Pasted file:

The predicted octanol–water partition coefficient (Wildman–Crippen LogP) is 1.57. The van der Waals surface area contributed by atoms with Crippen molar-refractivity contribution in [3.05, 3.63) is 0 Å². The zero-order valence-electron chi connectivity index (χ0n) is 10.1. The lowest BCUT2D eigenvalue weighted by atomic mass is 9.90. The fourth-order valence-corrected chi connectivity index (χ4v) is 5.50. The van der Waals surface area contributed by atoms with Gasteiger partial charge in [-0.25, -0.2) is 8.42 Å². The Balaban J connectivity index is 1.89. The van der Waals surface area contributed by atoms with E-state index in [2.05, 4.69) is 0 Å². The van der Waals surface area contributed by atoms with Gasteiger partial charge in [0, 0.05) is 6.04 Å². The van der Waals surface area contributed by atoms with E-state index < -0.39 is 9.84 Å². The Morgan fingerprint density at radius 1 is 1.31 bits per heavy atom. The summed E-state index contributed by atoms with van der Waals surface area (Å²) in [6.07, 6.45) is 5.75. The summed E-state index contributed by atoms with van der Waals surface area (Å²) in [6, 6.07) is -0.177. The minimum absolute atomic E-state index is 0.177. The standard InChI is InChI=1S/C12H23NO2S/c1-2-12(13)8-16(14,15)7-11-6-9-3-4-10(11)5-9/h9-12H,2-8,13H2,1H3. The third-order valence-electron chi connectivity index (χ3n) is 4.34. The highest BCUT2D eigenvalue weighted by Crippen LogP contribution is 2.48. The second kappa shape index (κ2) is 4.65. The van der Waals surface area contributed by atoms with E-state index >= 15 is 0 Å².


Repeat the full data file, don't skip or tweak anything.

The predicted octanol–water partition coefficient (Wildman–Crippen LogP) is 1.57. The van der Waals surface area contributed by atoms with Crippen molar-refractivity contribution in [3.05, 3.63) is 0 Å². The zero-order valence-electron chi connectivity index (χ0n) is 10.1. The lowest BCUT2D eigenvalue weighted by atomic mass is 9.90. The fourth-order valence-corrected chi connectivity index (χ4v) is 5.50. The van der Waals surface area contributed by atoms with Gasteiger partial charge in [-0.25, -0.2) is 8.42 Å². The Balaban J connectivity index is 1.89. The van der Waals surface area contributed by atoms with E-state index in [2.05, 4.69) is 0 Å². The van der Waals surface area contributed by atoms with Gasteiger partial charge in [0, 0.05) is 6.04 Å². The van der Waals surface area contributed by atoms with E-state index < -0.39 is 9.84 Å². The Morgan fingerprint density at radius 1 is 1.31 bits per heavy atom. The summed E-state index contributed by atoms with van der Waals surface area (Å²) in [6.07, 6.45) is 5.75. The summed E-state index contributed by atoms with van der Waals surface area (Å²) in [6, 6.07) is -0.177. The minimum absolute atomic E-state index is 0.177. The standard InChI is InChI=1S/C12H23NO2S/c1-2-12(13)8-16(14,15)7-11-6-9-3-4-10(11)5-9/h9-12H,2-8,13H2,1H3. The third-order valence-electron chi connectivity index (χ3n) is 4.34. The highest BCUT2D eigenvalue weighted by Crippen LogP contribution is 2.48. The second kappa shape index (κ2) is 4.65. The van der Waals surface area contributed by atoms with E-state index >= 15 is 0 Å².